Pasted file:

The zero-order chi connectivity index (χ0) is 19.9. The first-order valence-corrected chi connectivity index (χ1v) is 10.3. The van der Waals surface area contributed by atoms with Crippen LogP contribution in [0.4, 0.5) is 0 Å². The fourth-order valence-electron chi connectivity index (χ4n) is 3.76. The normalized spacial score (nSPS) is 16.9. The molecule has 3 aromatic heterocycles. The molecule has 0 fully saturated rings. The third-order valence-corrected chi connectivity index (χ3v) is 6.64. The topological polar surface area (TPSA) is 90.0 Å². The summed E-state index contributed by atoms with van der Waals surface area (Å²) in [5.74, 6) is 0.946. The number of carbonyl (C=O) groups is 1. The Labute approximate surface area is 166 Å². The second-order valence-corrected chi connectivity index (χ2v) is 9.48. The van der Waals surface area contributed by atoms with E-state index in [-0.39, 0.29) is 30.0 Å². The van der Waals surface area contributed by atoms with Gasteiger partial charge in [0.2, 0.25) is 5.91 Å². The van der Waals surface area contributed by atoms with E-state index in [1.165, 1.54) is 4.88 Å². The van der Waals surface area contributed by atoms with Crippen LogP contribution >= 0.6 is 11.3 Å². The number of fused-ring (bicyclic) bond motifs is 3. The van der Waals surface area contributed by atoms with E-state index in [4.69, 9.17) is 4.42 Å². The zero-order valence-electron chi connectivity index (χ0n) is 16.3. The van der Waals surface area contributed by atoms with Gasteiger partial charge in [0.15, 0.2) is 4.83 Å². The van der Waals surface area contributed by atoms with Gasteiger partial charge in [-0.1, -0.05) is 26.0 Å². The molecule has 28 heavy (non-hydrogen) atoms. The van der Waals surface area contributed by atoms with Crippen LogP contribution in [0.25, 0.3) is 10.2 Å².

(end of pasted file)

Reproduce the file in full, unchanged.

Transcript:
The zero-order chi connectivity index (χ0) is 19.9. The first-order valence-corrected chi connectivity index (χ1v) is 10.3. The van der Waals surface area contributed by atoms with Crippen LogP contribution in [0.4, 0.5) is 0 Å². The fourth-order valence-electron chi connectivity index (χ4n) is 3.76. The normalized spacial score (nSPS) is 16.9. The molecule has 3 aromatic heterocycles. The molecule has 0 fully saturated rings. The third-order valence-corrected chi connectivity index (χ3v) is 6.64. The topological polar surface area (TPSA) is 90.0 Å². The summed E-state index contributed by atoms with van der Waals surface area (Å²) in [5.74, 6) is 0.946. The number of carbonyl (C=O) groups is 1. The Labute approximate surface area is 166 Å². The second-order valence-corrected chi connectivity index (χ2v) is 9.48. The van der Waals surface area contributed by atoms with E-state index in [-0.39, 0.29) is 30.0 Å². The van der Waals surface area contributed by atoms with Gasteiger partial charge in [0.2, 0.25) is 5.91 Å². The van der Waals surface area contributed by atoms with E-state index in [1.165, 1.54) is 4.88 Å². The van der Waals surface area contributed by atoms with Crippen LogP contribution >= 0.6 is 11.3 Å². The number of fused-ring (bicyclic) bond motifs is 3. The van der Waals surface area contributed by atoms with E-state index in [4.69, 9.17) is 4.42 Å². The zero-order valence-electron chi connectivity index (χ0n) is 16.3. The van der Waals surface area contributed by atoms with Gasteiger partial charge in [0.15, 0.2) is 4.83 Å². The van der Waals surface area contributed by atoms with Gasteiger partial charge in [-0.1, -0.05) is 26.0 Å². The molecule has 28 heavy (non-hydrogen) atoms. The van der Waals surface area contributed by atoms with Crippen LogP contribution in [0.25, 0.3) is 10.2 Å².